The "J-Pouch" is an example of an internal intestinal pouch constructed of small intestine. The surgery is performed as an alternative to a permanent ileostomy when the large intestine (colon) needs to be removed. The J-Pouch procedure can be performed in a I, II, or III stage surgical procedure. Although there are many complications associated with this procedure such as anal leakage after surgery, bowel obstruction, and pouchitis, there are many people that feel the J-Pouch procedure literally gave them their life back. Below is a comment from a J-Pouch patient:
"My JP may not be perfect, but I would do it in a minute again. It gave me my life back, gave my husband his wife back and gave my 3 children their mother back. Do read up on it; find the best surgeon and hospital to do it. It is not a decision to be made lightly of course, obviously, but everyone should at least look at this possibility."
- Beth, J-Pouch surgery 3 years ago
Colwell J, Goldberg M, Carmel J. Fecal & Urinary Diversion Management Principals. St Louis, MO: Mosby; 2004:227.
Shore GI. Continent Internal Pouches. The Phoenix: Continent Diversion New Patient Guide. 8-10,19.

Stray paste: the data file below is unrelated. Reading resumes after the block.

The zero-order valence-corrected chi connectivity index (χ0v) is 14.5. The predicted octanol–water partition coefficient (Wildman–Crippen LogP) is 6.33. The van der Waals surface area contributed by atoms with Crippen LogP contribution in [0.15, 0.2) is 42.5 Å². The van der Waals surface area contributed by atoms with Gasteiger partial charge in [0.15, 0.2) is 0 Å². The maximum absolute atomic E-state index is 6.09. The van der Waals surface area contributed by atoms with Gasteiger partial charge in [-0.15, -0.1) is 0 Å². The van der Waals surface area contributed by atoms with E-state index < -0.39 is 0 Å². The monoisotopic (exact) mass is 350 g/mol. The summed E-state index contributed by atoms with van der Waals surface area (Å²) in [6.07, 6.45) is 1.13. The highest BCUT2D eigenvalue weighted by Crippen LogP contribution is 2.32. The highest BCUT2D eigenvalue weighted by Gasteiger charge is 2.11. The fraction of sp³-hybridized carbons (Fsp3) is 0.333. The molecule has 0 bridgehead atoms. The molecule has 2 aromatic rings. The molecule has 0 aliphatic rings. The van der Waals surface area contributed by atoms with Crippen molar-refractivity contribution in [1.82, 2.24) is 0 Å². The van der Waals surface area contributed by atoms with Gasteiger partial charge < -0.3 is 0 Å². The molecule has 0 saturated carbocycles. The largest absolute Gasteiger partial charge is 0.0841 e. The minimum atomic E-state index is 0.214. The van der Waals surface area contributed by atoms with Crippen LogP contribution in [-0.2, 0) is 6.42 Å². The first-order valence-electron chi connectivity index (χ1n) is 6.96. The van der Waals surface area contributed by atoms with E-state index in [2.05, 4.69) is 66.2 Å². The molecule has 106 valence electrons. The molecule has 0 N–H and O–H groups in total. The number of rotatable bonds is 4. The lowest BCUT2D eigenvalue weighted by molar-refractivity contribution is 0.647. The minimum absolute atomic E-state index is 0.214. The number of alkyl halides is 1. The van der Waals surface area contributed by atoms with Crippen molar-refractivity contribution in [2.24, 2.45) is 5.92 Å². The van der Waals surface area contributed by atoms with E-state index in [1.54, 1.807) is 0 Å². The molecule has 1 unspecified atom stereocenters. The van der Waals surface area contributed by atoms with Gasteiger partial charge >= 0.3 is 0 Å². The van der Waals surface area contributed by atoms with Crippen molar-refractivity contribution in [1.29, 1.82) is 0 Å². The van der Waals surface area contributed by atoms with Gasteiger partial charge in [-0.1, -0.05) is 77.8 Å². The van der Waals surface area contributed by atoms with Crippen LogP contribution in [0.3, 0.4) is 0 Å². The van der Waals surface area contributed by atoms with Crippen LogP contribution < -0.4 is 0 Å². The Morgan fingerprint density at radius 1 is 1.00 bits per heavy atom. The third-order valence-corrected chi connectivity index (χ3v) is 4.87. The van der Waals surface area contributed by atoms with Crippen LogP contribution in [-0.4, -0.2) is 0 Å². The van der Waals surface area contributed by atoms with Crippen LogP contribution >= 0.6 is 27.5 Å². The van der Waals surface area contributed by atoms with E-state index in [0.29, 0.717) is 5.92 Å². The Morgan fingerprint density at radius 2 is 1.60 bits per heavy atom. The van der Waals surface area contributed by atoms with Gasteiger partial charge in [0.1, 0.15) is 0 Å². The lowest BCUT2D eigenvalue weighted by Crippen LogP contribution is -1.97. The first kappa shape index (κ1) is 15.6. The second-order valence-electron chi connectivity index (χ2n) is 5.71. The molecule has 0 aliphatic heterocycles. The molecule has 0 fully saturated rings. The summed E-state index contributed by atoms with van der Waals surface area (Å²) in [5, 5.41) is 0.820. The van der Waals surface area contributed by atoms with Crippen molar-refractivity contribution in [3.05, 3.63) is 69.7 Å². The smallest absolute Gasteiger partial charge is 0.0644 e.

About the Author
Joy Hooper RN, BSN, CWOCN is a nurse entrepreneur with twenty years of experience working in a variety of hospital and in-home care settings. Ms. Hooper is an avid advocate advocating for ostomy awareness and bowel sensibility having founded the Southern Georgia Ostomy Association. She routinely makes house calls to wound and ostomy patients within her region and provides lectures in colleges and health care facilities.
Wounds resulting from surgical procedures have many commonalities with wounds of other etiologies. However, there are a few notable differences in their classification, as well as in the recommended care practices that promote the healing of these...
Surgical site management in the post-operative time frame is paramount in preventing infection and wound dehiscence. It is essential to use practical knowledge in good wound cleansing and skin care and in providing moisture balance in surgical site wound care management.
Conceived in the operating theater and born in the home, surgical site infections (SSIs) reach maturity in the outpatient wound clinic. The woundologist, whether surgically trained or not, must understand the prevention and treatment of SSIs and...